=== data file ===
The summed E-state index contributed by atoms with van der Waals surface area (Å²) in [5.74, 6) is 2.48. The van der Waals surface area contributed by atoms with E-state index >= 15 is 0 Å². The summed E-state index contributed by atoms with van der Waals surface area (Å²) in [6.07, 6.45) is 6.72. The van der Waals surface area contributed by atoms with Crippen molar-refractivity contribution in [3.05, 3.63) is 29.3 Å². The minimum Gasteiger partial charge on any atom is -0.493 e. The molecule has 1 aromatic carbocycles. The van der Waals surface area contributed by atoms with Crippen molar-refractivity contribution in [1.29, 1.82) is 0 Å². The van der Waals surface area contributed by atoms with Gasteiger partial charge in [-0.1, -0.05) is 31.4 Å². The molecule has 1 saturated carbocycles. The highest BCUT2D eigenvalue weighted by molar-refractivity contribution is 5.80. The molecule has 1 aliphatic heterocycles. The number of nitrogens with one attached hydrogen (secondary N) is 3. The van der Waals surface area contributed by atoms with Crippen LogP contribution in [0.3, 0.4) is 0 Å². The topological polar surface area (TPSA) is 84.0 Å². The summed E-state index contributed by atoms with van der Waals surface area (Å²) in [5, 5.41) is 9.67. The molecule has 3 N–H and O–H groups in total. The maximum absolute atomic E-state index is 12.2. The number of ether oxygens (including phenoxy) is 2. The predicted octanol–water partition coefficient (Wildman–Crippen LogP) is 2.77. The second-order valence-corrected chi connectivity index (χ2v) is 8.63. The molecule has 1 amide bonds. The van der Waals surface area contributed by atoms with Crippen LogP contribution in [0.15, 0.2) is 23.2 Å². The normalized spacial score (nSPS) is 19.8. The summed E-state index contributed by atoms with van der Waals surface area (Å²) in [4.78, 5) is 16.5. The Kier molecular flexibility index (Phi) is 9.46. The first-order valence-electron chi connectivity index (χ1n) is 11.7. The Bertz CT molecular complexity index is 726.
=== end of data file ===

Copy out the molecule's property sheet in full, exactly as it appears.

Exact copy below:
The summed E-state index contributed by atoms with van der Waals surface area (Å²) in [5.74, 6) is 2.48. The van der Waals surface area contributed by atoms with E-state index >= 15 is 0 Å². The summed E-state index contributed by atoms with van der Waals surface area (Å²) in [6.07, 6.45) is 6.72. The van der Waals surface area contributed by atoms with Crippen molar-refractivity contribution in [3.05, 3.63) is 29.3 Å². The minimum Gasteiger partial charge on any atom is -0.493 e. The molecule has 1 aromatic carbocycles. The van der Waals surface area contributed by atoms with Crippen molar-refractivity contribution in [1.29, 1.82) is 0 Å². The van der Waals surface area contributed by atoms with Gasteiger partial charge in [-0.1, -0.05) is 31.4 Å². The molecule has 1 saturated carbocycles. The highest BCUT2D eigenvalue weighted by molar-refractivity contribution is 5.80. The molecule has 1 aliphatic heterocycles. The number of nitrogens with one attached hydrogen (secondary N) is 3. The van der Waals surface area contributed by atoms with Crippen LogP contribution in [0.3, 0.4) is 0 Å². The topological polar surface area (TPSA) is 84.0 Å². The summed E-state index contributed by atoms with van der Waals surface area (Å²) in [5, 5.41) is 9.67. The molecule has 3 N–H and O–H groups in total. The maximum absolute atomic E-state index is 12.2. The number of ether oxygens (including phenoxy) is 2. The predicted octanol–water partition coefficient (Wildman–Crippen LogP) is 2.77. The second-order valence-corrected chi connectivity index (χ2v) is 8.63. The molecule has 1 amide bonds. The van der Waals surface area contributed by atoms with Crippen LogP contribution in [0.15, 0.2) is 23.2 Å². The normalized spacial score (nSPS) is 19.8. The summed E-state index contributed by atoms with van der Waals surface area (Å²) in [4.78, 5) is 16.5. The Kier molecular flexibility index (Phi) is 9.46. The first-order valence-electron chi connectivity index (χ1n) is 11.7. The Bertz CT molecular complexity index is 726.